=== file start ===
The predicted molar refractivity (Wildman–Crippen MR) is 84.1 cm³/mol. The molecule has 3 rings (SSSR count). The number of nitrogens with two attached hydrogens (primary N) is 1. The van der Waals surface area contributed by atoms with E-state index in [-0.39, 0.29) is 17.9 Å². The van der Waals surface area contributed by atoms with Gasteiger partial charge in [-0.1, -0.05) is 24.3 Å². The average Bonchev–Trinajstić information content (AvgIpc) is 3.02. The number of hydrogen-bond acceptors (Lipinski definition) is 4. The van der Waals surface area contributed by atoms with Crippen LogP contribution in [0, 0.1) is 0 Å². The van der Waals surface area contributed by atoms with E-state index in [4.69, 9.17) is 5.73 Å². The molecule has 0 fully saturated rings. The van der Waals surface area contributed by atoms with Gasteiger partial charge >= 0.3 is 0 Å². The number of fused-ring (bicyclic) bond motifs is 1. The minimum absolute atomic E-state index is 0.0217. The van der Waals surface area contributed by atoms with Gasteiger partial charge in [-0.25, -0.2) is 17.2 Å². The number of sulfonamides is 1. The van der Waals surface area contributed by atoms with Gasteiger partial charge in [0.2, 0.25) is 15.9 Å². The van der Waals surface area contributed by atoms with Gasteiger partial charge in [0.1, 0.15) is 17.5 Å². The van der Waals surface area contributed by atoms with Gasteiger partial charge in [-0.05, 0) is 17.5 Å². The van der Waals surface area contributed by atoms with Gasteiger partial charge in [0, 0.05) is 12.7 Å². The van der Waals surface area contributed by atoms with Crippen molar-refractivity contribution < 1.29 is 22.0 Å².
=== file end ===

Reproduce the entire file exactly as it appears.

The predicted molar refractivity (Wildman–Crippen MR) is 84.1 cm³/mol. The molecule has 3 rings (SSSR count). The number of nitrogens with two attached hydrogens (primary N) is 1. The van der Waals surface area contributed by atoms with E-state index in [-0.39, 0.29) is 17.9 Å². The van der Waals surface area contributed by atoms with Gasteiger partial charge in [-0.1, -0.05) is 24.3 Å². The average Bonchev–Trinajstić information content (AvgIpc) is 3.02. The number of hydrogen-bond acceptors (Lipinski definition) is 4. The van der Waals surface area contributed by atoms with Crippen LogP contribution in [0, 0.1) is 0 Å². The van der Waals surface area contributed by atoms with E-state index in [4.69, 9.17) is 5.73 Å². The molecule has 0 fully saturated rings. The van der Waals surface area contributed by atoms with Gasteiger partial charge >= 0.3 is 0 Å². The number of fused-ring (bicyclic) bond motifs is 1. The minimum absolute atomic E-state index is 0.0217. The van der Waals surface area contributed by atoms with Gasteiger partial charge in [-0.25, -0.2) is 17.2 Å². The number of sulfonamides is 1. The van der Waals surface area contributed by atoms with Gasteiger partial charge in [0.2, 0.25) is 15.9 Å². The van der Waals surface area contributed by atoms with Gasteiger partial charge in [0.1, 0.15) is 17.5 Å². The van der Waals surface area contributed by atoms with Gasteiger partial charge in [-0.05, 0) is 17.5 Å². The van der Waals surface area contributed by atoms with Gasteiger partial charge in [0, 0.05) is 12.7 Å². The van der Waals surface area contributed by atoms with Crippen molar-refractivity contribution < 1.29 is 22.0 Å².